So why are we doing things differently at WorkChain.io? In part because of my experience with my previous company. In part because of the fate of the 1000 of ICO companies already dead, or burning through ICO funds.
We’ve built a working product with $250,000 in seed funding. Some suggested we were foolish — and still do — to not capitalize on the ICO gold rush when we started in early 2017. But we chose to put product first. An approach that has us selected as a blockchain TechCrunch ‘Top at Disrupt.
I don’t say this out of self-congratulation. Instead, to make a point: for 99% of blockchain projects it doesn’t take $20 million to build a working product.
And the money we’ll take on from here? It’ll be based on company needs as we grow and enter the next stage of business. And it will be realistic. Even by mainstream VC terms.
By selling tokens via an ICO with promised future utility, companies are also effectively pre-selling future revenue, giving a service for free later.
What will this mean for future cash flow and viability?
That’s something all ICO companies need to think through. Reaping bucket loads of cash up front is all well and good. But will your token model be able to sustain itself based on what you’ve promised with tokens already distributed?
Regardless of the amount of funding raised in an ICO, eventually it will run out. Research shows startup burn rate tends to happen even faster in the blockchain world.
As Salil Deshpande said, decentralization happening more slowly than expected. Dapp usage hovers around 15,000 monthly active users for top apps (compared to 270 million for centralized). This makes runway and burn rate an even trickier equation for us in the blockchain space. Again, timing is everything.
Even the minority of companies with a working product can be ahead of their time and risk running out of funds before organic token or revenue economics kick in. There’s a lot to think about which is made even more difficult if you’re a first-time founder thinking about it.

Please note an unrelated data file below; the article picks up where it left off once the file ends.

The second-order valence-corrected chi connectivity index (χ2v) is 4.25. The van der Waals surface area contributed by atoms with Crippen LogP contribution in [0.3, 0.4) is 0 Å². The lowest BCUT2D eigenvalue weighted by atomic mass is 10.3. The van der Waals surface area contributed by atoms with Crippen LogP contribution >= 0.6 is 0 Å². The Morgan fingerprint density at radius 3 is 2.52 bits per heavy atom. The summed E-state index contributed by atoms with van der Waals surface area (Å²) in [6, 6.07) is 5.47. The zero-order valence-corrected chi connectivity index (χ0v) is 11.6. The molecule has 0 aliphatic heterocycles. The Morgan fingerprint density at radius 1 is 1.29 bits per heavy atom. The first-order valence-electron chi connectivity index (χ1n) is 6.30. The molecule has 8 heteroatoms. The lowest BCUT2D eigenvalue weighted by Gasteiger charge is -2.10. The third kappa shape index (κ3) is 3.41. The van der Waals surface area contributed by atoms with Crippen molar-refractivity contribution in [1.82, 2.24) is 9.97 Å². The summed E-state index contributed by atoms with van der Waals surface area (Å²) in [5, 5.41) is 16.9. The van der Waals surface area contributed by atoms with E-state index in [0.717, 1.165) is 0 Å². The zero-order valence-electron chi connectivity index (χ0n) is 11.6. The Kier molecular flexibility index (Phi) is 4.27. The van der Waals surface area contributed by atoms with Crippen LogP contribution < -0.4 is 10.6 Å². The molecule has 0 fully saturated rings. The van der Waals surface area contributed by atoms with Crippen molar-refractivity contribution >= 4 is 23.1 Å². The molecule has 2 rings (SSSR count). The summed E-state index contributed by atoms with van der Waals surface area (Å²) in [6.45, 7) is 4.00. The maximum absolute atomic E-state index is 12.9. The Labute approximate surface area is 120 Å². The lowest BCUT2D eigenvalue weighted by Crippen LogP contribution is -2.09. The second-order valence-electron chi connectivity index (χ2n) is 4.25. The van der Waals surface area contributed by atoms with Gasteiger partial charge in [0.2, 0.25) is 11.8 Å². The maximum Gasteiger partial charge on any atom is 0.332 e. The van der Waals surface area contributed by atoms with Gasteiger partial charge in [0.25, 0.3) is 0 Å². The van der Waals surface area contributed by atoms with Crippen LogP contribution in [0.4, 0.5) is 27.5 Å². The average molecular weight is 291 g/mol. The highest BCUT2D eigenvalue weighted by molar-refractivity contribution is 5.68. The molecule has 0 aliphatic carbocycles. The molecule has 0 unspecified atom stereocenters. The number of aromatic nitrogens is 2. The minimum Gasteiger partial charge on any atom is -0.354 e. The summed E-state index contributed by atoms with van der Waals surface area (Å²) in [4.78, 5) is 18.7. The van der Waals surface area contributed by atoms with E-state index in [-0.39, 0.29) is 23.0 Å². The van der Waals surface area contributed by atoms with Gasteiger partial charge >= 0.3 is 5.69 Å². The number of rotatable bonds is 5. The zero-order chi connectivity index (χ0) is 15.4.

So why does it matter? Why not just say, “good on ‘em” and let ICO companies enjoy their millions? Because we’re not just talking in isolation here. It’s about the soul of the blockchain industry. Its reputation, credibility and long-term health.
Realistic fundraising – and the proper management of it – is what the blockchain industry needs to mature. It’s a real barrier to reaching its indisputable potential, shaking the skepticism, and being taken seriously outside the crypto bubble. It’s bigger than any one blockchain company – mine or yours.
Don’t get me wrong, plenty of well-managed companies raise ICOs and it has its rightful place. But even they’d admit there’s a stigma attached to ICOs. Its a product of the avalanche of companies who have failed and those who took the money and ran.
Technologically, blockchain breeds transparency. It’s one of its most pivotal traits. But, the irony is, too often the companies behind the technology lack transparency when it comes to ICO funds.
Fabian Vogelsteller, one of the developers credited with the formalizing the ERC-20 token code that birthed ICOs, has gone as far as to propose a reversible ICO or “RICO”. An idea he believes will bring much-needed transparency. A RICO would allow token investors to take back their funds at any stage in that project’s lifespan.
Decentralized autonomous organizations (DAO), with their hard-coded rules, are another approach to adding transparency.
RICO and DAO are positive steps. There are also signs of steps being taken at the company level too. A great example is Aragon’s ‘Transparency Framework’ which provides transparency of funds, development and governance.
This transparency and oversight can be taken further. The ICO model needs to take a leaf out of the VC playbook, shifting to a model of staged rounds that are linked to progress. Away from the “give it to us all up front and we’ll see if we can pull it off” model to one based on progress.
As milestones are met and team capabilities are demonstrated more funding can be sought. Like a Series A, B, C and so on.
Like the tech startup world, those who fail to execute will die out, without sucking huge upfront investment out of the blockchain ecosystem. This would raise the bar in an organic way: projects that deliver more will attract more.
Everything I say here today comes from someone who, like many others, sees the incredible potential for blockchain. More than anything, I want is to ensure its progress, perception and adoption isn’t hindered by outsized ICOs, spurned funds, and an army of scorned investors.
There are positive signs we’re trending toward maturity and realism.
Research shows blockchain projects with an MVP raised eight times more than those only at the idea stage with little more than a whitepaper and a basic team in the first part of 2018.
Blockchain companies are also increasingly migrating to more traditional, equity fundraising. CryptoKitties raising $15 million, for instance.
So why does your blockchain startup need a $20 million ICO?
The answer: it most likely doesn’t. And you could be better off with (much) less.